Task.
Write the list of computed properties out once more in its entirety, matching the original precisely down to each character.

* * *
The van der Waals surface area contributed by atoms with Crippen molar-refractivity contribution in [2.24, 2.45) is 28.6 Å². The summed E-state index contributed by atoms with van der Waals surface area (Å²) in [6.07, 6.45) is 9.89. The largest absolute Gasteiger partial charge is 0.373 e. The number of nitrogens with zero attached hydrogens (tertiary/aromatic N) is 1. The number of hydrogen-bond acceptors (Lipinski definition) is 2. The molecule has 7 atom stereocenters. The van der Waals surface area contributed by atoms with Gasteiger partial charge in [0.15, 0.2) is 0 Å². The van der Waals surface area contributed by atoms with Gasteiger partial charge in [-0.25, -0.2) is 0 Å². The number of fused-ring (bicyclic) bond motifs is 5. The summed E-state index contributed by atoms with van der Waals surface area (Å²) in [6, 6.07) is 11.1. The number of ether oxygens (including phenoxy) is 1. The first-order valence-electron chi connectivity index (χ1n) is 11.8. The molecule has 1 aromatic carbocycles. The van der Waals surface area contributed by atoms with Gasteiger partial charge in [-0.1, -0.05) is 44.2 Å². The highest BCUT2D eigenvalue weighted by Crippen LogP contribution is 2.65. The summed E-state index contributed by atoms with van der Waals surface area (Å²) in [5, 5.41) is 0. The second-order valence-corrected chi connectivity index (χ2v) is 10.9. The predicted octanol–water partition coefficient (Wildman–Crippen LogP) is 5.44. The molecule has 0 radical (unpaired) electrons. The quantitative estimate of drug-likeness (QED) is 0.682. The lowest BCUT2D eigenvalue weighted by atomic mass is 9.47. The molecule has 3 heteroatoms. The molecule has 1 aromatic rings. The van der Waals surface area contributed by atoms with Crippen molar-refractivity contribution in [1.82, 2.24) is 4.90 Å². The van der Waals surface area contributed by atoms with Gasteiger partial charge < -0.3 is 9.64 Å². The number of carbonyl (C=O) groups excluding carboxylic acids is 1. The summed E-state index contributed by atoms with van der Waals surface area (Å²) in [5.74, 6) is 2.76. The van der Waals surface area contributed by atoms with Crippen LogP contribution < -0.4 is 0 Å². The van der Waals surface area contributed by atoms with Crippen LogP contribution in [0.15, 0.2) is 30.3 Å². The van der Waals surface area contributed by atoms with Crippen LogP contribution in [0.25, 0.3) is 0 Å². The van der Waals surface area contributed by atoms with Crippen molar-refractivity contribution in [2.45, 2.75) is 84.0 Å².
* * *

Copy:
The van der Waals surface area contributed by atoms with Crippen molar-refractivity contribution in [2.24, 2.45) is 28.6 Å². The summed E-state index contributed by atoms with van der Waals surface area (Å²) in [6.07, 6.45) is 9.89. The largest absolute Gasteiger partial charge is 0.373 e. The number of nitrogens with zero attached hydrogens (tertiary/aromatic N) is 1. The number of hydrogen-bond acceptors (Lipinski definition) is 2. The molecule has 7 atom stereocenters. The van der Waals surface area contributed by atoms with Gasteiger partial charge in [0.15, 0.2) is 0 Å². The van der Waals surface area contributed by atoms with Gasteiger partial charge in [-0.25, -0.2) is 0 Å². The number of fused-ring (bicyclic) bond motifs is 5. The summed E-state index contributed by atoms with van der Waals surface area (Å²) in [6, 6.07) is 11.1. The number of ether oxygens (including phenoxy) is 1. The first-order valence-electron chi connectivity index (χ1n) is 11.8. The molecule has 1 aromatic carbocycles. The van der Waals surface area contributed by atoms with Gasteiger partial charge in [-0.1, -0.05) is 44.2 Å². The highest BCUT2D eigenvalue weighted by Crippen LogP contribution is 2.65. The summed E-state index contributed by atoms with van der Waals surface area (Å²) in [5, 5.41) is 0. The second-order valence-corrected chi connectivity index (χ2v) is 10.9. The predicted octanol–water partition coefficient (Wildman–Crippen LogP) is 5.44. The molecule has 0 radical (unpaired) electrons. The quantitative estimate of drug-likeness (QED) is 0.682. The lowest BCUT2D eigenvalue weighted by atomic mass is 9.47. The molecule has 3 heteroatoms. The molecule has 1 aromatic rings. The van der Waals surface area contributed by atoms with Crippen molar-refractivity contribution in [1.82, 2.24) is 4.90 Å². The van der Waals surface area contributed by atoms with Gasteiger partial charge < -0.3 is 9.64 Å². The number of carbonyl (C=O) groups excluding carboxylic acids is 1. The summed E-state index contributed by atoms with van der Waals surface area (Å²) in [5.74, 6) is 2.76. The van der Waals surface area contributed by atoms with Crippen LogP contribution < -0.4 is 0 Å². The van der Waals surface area contributed by atoms with Crippen LogP contribution in [0.15, 0.2) is 30.3 Å². The van der Waals surface area contributed by atoms with Crippen LogP contribution in [0.25, 0.3) is 0 Å². The van der Waals surface area contributed by atoms with Crippen molar-refractivity contribution in [2.45, 2.75) is 84.0 Å².